Yet, Nana’s position as the third-ranked duelist defies this. She wouldn’t have been able to get as far as third place in the standings continuously defaulting to the easiest path that upsets the least amount of people. When she talks about writing her script for “Starlight” she admits that she feels pressure from everyone counting on her (jokes about bribery for the lead roles aside).

The Revue Starlight prequel manga gives us another scenario where Nana steps aside, this time for the role of class president in favor of Junna. Nana appears to have the position all but won, when Junna is able to help one girl who is struggling to sing find her voice. After withdrawing, Nana is confronted by Junna who asks her why she stepped aside. Nana simply responds that she wants to support Junna and under her breath whispers that she used to be that girl, the one who couldn’t find her voice. This flies in the face of Nana’s natural abilities that automatically place her on the path towards top stardom: her height and overall look.

It would be easy to write off Nana as the 99 troupe’s “team mom.” Yet her height and appearance combined with her third-place rank — especially since she hasn’t dueled within the scope of the series — and the Takarazuka trappings of Revue Starlight hint that there’s a lot more to “Banana-chan” than meets the eye.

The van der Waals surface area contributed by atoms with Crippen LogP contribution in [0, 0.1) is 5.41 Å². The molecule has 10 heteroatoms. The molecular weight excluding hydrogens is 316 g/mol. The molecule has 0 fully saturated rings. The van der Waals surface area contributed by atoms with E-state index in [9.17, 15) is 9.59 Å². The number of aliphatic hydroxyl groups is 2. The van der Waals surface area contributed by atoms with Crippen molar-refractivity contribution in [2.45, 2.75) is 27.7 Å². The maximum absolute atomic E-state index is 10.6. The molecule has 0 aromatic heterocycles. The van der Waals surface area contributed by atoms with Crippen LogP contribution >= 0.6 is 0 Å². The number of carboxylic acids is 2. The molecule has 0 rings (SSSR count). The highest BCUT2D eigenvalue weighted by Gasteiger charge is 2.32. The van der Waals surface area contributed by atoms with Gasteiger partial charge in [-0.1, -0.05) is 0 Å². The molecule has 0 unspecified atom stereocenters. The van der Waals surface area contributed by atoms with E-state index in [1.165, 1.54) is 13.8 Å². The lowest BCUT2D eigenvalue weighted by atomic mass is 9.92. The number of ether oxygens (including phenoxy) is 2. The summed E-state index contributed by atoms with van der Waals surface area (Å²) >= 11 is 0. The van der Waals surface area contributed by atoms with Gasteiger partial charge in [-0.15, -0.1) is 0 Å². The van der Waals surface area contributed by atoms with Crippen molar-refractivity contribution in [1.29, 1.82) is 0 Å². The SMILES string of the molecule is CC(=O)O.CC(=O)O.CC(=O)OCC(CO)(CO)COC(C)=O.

1. hmm, i wasn’t really surprised to see nana was #3? there’s a couple reasons why, but basically:

    1. i don’t think the rankings are supposed to be taken literally as a reflection of who has beaten who in the duels? after all, karen had already beaten junna, so her being beaten by maya wouldn’t send her to last place… but, being beaten by maya did make her /feel/ like she was last place, and that’s what the rankings reflect (with the duels themselves also reflecting that; see the way the stage would change to reflect junna’s superiority against hikari, or maya’s against karen)

    so then, of course maya is the winner at #1, and claudine is very much stuck as #2 as the first loser, but #3… it’s basically the second winner? if #2 is defined by failing to stand up to #1, then #3 could be defined by being above everyone else. and with that in mind,

    2. banana has repeatedly shown herself to be one of the most emotionally mature of the girls, albeit in pretty subtle ways (her letting junna be the class rep being one of the clearest ones). so her decision to support everyone in the background goes hand in hand with her being #3 — i think if she wanted to she probably could become #2, but the strength that would let her do that is precisely what makes her comfortable not doing so.

    so yeah, obviously this stuff could change in the future episodes, but that’s how i’ve been seeing banana. honestly there’s a lot that can be said about what it means to be #3 instead of #1 or #2, and i think nana embodies that pretty well, so i’m glad you wrote an article about her specifically! (also i love how she’s simultaneously so cute and handsome)